Shares of Chinese electric car makers started the new year on a downtrend, facing stiff competition and ongoing price wars that are eroding automakers’ profitability amid weak overall market sentiment.

Hong Kong-listed shares of Nio and Xpeng have fallen more than 18% and 16%, respectively, while Li Auto has fallen 12% so far this year. BYD and Zhejiang Leapmotor have fallen nearly 2.5% and 12%, respectively, in 2024.

Bernstein analysts noted in a recent report on China’s electric vehicle industry: «We expect competition within the domestic market to remain intense, putting pressure on pricing and profitability.»

Morgan Stanley also highlighted these concerns about competition in its note on Wednesday: «Investors remain cautious as the Chinese auto market has had a volatile start to the year amid persistent competition and macroeconomic uncertainties.»

According to data from the China Association of Automobile Manufacturers cited by Fitch Ratings, sales growth of electric passenger vehicles in mainland China slowed to 28% in the third quarter of 2023, from 108% in the same period a year earlier.

Fitch Ratings expects this growth slowdown to worsen in 2024. “We expect domestic demand for passenger cars in China to increase modestly in 2024 to nearly 22 million units amid economic uncertainty,” Fitch Ratings said.

Automakers have been working to increase deliveries despite the slowdown warning. Xpeng delivered a record 20,115 EVs in December, up 78% from a year earlier, with fourth-quarter deliveries topping 60,000 for the first time. Li Auto’s fourth-quarter deliveries reached 131,805, up 184.6% year-over-year.

BYD surpassed Tesla in the fourth quarter to become the world’s best-selling electric vehicle brand, selling more battery-powered vehicles than its U.S. competitor.

Competition and price wars are intensifying in China’s EV market. BYD, Li Auto, and Geely have all met their 2023 sales targets, while Xpeng and Nio have failed to do so. Bernstein noted: «The competitive landscape will be more challenging, with pricing pressure set to continue. While EV demand is likely to remain resilient, the industry will face three major supply-side challenges: overcapacity, new model launches, and the rise of new technology entrants such as Huawei and Xiaomi, which point to increasing competition.»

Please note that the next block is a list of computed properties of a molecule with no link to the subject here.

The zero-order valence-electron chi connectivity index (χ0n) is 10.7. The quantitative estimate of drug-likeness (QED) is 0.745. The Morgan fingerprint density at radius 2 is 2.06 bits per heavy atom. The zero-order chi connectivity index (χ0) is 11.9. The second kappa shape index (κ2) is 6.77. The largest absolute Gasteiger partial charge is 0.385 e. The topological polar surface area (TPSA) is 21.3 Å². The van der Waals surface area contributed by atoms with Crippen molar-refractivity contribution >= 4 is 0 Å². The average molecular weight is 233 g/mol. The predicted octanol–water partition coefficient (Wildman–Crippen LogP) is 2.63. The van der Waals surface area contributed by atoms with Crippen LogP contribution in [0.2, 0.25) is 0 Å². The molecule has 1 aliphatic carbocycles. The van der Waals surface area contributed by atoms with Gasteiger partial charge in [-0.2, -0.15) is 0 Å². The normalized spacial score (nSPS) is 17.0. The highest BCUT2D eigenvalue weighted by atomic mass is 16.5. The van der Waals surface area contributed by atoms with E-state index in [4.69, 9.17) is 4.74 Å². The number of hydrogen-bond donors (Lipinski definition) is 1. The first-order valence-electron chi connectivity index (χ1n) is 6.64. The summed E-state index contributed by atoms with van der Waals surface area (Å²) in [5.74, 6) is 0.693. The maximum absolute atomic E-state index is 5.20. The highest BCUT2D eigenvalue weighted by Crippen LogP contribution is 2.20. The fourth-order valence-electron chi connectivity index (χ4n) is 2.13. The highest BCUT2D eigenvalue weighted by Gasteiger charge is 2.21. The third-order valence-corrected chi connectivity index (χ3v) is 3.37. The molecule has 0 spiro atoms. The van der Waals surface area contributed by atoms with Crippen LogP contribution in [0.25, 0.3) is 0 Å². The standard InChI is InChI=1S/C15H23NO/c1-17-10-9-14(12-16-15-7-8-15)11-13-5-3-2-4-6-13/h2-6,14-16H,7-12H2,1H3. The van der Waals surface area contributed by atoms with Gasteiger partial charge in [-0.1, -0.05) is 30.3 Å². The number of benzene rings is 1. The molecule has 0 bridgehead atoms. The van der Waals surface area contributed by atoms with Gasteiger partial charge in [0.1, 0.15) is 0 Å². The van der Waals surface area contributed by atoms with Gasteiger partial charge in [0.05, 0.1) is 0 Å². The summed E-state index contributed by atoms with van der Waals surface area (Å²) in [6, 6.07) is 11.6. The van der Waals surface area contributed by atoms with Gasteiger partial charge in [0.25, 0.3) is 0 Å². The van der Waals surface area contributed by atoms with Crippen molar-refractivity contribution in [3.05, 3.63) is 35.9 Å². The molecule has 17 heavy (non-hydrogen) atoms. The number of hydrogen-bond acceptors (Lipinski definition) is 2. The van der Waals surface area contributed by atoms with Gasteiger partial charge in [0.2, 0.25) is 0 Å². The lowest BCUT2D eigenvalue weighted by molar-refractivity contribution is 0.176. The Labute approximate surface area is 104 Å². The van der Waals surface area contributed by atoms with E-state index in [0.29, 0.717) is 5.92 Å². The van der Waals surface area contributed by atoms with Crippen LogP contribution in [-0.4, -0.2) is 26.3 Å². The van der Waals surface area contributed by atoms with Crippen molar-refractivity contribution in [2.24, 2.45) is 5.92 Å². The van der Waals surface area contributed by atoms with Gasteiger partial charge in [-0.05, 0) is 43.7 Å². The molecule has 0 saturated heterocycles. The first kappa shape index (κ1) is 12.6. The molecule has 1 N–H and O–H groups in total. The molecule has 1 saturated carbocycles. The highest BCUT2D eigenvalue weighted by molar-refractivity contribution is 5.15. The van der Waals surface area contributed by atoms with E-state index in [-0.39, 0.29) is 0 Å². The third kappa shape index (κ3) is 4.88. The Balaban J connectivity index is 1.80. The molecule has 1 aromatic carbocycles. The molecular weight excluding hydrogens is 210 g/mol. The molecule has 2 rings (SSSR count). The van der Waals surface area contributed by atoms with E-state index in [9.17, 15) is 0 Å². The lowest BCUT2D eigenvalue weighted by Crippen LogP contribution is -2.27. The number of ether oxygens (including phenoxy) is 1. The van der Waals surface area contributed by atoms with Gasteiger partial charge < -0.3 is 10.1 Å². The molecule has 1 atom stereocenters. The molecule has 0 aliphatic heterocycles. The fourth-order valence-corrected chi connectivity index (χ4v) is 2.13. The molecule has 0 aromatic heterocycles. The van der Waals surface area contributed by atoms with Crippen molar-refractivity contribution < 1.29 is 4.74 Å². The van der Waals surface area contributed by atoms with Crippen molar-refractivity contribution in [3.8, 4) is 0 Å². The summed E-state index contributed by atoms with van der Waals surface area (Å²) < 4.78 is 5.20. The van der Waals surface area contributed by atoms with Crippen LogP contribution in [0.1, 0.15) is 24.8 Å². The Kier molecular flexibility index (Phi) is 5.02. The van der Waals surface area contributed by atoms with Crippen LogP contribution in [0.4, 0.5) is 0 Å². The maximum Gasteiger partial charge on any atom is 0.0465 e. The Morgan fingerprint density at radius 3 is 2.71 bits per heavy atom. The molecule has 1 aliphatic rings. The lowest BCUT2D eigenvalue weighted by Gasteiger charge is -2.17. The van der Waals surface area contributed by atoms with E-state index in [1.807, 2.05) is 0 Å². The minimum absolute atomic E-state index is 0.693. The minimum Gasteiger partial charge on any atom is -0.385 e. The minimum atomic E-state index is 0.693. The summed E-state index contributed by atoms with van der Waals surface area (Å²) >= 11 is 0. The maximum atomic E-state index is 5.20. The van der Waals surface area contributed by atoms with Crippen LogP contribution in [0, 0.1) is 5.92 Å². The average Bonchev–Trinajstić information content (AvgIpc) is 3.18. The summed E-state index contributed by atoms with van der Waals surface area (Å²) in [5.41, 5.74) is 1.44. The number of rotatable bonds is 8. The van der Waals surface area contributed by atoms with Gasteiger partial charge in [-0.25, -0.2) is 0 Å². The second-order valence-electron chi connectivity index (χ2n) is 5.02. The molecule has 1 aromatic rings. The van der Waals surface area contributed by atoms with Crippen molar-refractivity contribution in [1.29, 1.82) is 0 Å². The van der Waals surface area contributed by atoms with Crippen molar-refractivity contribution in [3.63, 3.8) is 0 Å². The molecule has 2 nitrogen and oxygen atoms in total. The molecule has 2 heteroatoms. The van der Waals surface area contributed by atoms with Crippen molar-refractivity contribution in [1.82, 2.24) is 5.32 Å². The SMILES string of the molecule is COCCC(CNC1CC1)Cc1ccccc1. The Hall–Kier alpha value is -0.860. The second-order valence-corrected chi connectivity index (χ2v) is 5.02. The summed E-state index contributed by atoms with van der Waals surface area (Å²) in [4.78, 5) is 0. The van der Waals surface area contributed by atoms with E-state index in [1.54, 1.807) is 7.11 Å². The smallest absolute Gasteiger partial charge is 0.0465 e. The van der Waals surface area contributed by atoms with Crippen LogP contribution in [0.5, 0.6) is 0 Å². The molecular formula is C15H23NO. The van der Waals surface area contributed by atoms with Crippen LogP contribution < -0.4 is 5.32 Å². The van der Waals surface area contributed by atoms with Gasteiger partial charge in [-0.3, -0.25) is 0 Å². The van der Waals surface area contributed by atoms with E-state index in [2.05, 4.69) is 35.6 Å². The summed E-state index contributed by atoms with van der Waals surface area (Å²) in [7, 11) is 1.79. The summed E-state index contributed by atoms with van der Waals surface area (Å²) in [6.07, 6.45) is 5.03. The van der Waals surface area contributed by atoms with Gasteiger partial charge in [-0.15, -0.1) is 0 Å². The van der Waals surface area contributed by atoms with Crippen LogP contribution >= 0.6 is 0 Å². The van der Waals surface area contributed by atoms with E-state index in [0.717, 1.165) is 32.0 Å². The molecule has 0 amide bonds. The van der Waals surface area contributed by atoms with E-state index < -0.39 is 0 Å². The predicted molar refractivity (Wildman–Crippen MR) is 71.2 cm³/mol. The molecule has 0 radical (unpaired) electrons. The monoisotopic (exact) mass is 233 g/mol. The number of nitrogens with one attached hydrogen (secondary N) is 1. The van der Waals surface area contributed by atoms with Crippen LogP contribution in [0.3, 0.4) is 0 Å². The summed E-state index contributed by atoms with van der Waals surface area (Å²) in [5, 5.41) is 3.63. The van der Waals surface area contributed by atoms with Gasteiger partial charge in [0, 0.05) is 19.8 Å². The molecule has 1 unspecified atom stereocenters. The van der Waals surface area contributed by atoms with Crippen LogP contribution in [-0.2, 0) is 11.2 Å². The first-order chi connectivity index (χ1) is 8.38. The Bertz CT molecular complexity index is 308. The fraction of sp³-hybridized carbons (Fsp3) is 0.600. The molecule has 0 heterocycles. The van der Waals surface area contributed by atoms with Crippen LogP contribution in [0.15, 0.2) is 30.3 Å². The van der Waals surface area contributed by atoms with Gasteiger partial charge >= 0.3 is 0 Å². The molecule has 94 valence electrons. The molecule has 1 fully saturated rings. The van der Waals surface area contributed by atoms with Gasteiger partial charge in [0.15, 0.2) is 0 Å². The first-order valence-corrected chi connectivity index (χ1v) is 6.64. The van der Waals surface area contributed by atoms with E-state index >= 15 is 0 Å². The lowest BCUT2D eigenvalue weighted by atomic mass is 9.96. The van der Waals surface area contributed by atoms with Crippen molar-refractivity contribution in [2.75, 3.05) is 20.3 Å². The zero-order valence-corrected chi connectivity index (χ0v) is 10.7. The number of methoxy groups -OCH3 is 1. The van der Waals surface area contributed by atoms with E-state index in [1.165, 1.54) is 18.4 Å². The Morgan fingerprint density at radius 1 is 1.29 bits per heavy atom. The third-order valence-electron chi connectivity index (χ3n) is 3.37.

HSBC China Autos analysts noted in a December report that more than 100 new EV models are expected to be launched in China in 2024. Several domestic EV players, including Nio, Huawei, and Zeekr, have recently unveiled new EVs. Xpeng launched its latest X9 large 7-seater EV on January 1, further intensifying competition. Chinese consumer electronics giant Xiaomi is also set to launch its first EV in the increasingly competitive market.

Last year, Tesla embarked on several rounds of price cuts, including in China, quickly followed by domestic rivals BYD, Nio, Li Auto and Xpeng.

Fitch Ratings said in November: «We expect the market to consolidate accordingly, with smaller niche EV manufacturers that require development capital likely to merge or be acquired by stronger market participants.»

As Chinese EV makers scramble to attract customers with new offerings and lower prices, their profitability will come under increasing pressure. Morgan Stanley warned that 2024 will be “tougher as China remains relatively saturated.”